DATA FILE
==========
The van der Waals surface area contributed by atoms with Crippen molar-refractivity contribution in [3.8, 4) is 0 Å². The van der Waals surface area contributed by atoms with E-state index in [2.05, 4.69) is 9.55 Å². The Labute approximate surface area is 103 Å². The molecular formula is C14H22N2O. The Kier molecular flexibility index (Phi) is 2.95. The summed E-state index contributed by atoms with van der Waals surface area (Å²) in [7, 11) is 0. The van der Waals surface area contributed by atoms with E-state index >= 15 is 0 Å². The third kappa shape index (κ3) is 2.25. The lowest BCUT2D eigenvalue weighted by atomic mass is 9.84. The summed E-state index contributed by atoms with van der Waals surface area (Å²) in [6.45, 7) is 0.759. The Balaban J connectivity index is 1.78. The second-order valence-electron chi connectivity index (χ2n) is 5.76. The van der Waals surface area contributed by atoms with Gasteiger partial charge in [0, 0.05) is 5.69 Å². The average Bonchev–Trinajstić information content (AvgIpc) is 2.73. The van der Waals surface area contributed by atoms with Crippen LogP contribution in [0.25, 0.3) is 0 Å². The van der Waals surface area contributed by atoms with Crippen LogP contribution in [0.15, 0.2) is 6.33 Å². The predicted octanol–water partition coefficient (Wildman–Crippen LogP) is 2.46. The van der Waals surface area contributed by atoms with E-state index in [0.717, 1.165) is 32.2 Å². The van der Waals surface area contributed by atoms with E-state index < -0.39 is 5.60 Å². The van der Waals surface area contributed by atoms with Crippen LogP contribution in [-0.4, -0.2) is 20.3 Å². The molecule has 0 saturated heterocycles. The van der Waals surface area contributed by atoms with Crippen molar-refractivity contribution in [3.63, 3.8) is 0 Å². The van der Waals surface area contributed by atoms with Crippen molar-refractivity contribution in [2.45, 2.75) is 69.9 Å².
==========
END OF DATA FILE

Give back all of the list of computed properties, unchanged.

The van der Waals surface area contributed by atoms with Crippen molar-refractivity contribution in [3.8, 4) is 0 Å². The van der Waals surface area contributed by atoms with E-state index in [2.05, 4.69) is 9.55 Å². The Labute approximate surface area is 103 Å². The molecular formula is C14H22N2O. The Kier molecular flexibility index (Phi) is 2.95. The summed E-state index contributed by atoms with van der Waals surface area (Å²) in [7, 11) is 0. The van der Waals surface area contributed by atoms with E-state index >= 15 is 0 Å². The third kappa shape index (κ3) is 2.25. The lowest BCUT2D eigenvalue weighted by atomic mass is 9.84. The summed E-state index contributed by atoms with van der Waals surface area (Å²) in [6.45, 7) is 0.759. The Balaban J connectivity index is 1.78. The second-order valence-electron chi connectivity index (χ2n) is 5.76. The van der Waals surface area contributed by atoms with Gasteiger partial charge in [0, 0.05) is 5.69 Å². The average Bonchev–Trinajstić information content (AvgIpc) is 2.73. The van der Waals surface area contributed by atoms with Crippen LogP contribution in [0.25, 0.3) is 0 Å². The van der Waals surface area contributed by atoms with Crippen LogP contribution in [0.15, 0.2) is 6.33 Å². The predicted octanol–water partition coefficient (Wildman–Crippen LogP) is 2.46. The van der Waals surface area contributed by atoms with E-state index in [0.717, 1.165) is 32.2 Å². The van der Waals surface area contributed by atoms with E-state index < -0.39 is 5.60 Å². The van der Waals surface area contributed by atoms with Crippen LogP contribution in [-0.4, -0.2) is 20.3 Å². The molecule has 0 saturated heterocycles. The van der Waals surface area contributed by atoms with Crippen molar-refractivity contribution in [3.63, 3.8) is 0 Å². The van der Waals surface area contributed by atoms with Crippen molar-refractivity contribution in [2.45, 2.75) is 69.9 Å².